Longevity and sexual maturity vary across species with number of cortical neurons, and humans are no exception

  title={Longevity and sexual maturity vary across species with number of cortical neurons, and humans are no exception},
  author={S. Herculano-Houzel},
  journal={Journal of Comparative Neurology},
  pages={1689 - 1705}
Maximal longevity of endotherms has long been considered to increase with decreasing specific metabolic rate, and thus with increasing body mass. Using a dataset of over 700 species, here I show that maximal longevity, age at sexual maturity, and postmaturity longevity across bird and mammalian species instead correlate primarily, and universally, with the number of cortical brain neurons. Correlations with metabolic rate and body mass are entirely explained by clade‐specific relationships… Expand
Big size, big life: A myth!!- Longevity?
The Anthropologists and researchers in the field of evolution and human behaviour, was under the postulation that uniqueness of the human species is having a remarkably lengthy childhood andExpand
Are brain weights estimated from scaling relationships suitable for comparative studies of animal cognition?
To test the link between performance in various cognitive tasks and variation in brain size, the authors relied on data for body weight, which was transformed into ‘estimated brain weight’ using the allometric scaling relationship between brain and body size, an approach that can be found in other papers which lack sufficient neuroanatomical data. Expand
The Development of Sensorimotor Cognition in Common Ravens (Corvus corax) and its Comparative Evolution
Evolution involves developmental change. Species comparisons play an important role in comparative cognition because they can uncover common patterns and shared principles in cognitive evolution.Expand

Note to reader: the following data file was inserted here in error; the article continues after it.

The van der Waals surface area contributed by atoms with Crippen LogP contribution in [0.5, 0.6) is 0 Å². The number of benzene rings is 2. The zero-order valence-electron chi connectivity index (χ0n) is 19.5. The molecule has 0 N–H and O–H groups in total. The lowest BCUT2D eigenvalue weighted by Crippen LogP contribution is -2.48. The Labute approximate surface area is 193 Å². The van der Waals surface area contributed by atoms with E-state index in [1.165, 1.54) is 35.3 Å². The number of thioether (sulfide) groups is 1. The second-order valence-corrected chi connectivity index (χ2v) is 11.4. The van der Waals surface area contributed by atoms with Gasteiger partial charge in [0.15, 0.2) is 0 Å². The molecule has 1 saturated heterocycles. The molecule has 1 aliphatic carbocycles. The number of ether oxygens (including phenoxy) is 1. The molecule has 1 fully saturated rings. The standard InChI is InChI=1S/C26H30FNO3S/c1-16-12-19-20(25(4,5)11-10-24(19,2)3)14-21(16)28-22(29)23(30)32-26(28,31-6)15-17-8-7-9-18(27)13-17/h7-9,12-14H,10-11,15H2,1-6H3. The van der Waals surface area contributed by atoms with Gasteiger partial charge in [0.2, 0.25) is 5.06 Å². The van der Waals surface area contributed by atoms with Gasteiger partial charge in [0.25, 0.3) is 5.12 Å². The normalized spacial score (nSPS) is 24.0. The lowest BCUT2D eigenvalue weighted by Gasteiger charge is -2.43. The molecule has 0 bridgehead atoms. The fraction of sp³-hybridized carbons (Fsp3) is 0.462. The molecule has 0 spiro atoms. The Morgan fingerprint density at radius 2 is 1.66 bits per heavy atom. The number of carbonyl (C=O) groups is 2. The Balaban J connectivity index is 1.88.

Development and Longevity: Cellular and Molecular Determinants – A Mini-Review
The basis for the relationship between rate of development and longevity lies in adaptations that have occurred through evolution at multiple levels of biological complexity: organism, organ, cellular, and molecular. Expand
The Relevance of Ecological Transitions to Intelligence in Marine Mammals
It would still be prudent to follow Macphail’s caution that it is premature to make strong comparative statements without more empirical evidence, but an approach that includes learning more about how animals flexibly link information across multiple representations could be a productive way of comparing species by allowing them to use their specific strengths within comparative tasks. Expand
The Essence of Healt h and Longevity
The health of global societies is worsening; this is reflected not only in the increasing prevalence of co-morbidities in the population but also in already registered shortened lifespan. SystemsExpand
Bridging the Gap between Alzheimer’s Disease and Alzheimer’s-like Diseases in Animals
This review reveals up to date knowledge in pathogenesis, hallmarks, diagnostic approaches and modalities in AD faced up with ALD related to different animal species and describes the importance of extensive in vivo models and extensive pre-clinical studies on aging animals as a suitable model for AD disease. Expand
Extracellular Vesicle-Mediated Cell–Cell Communication in the Nervous System: Focus on Neurological Diseases
The characteristics and manageability of exosomes make them potential candidates for delivering selected molecules, e.g., therapeutic drugs, to specific target tissues and for accurately diagnosing pathological conditions, and assessing prognosis and response to treatment in a variety of disorders. Expand
Whaling, Bullfighting, and the Conditional Value of Tradition
  • P. Casal
  • Sociology, Medicine
  • Res publica
  • 2020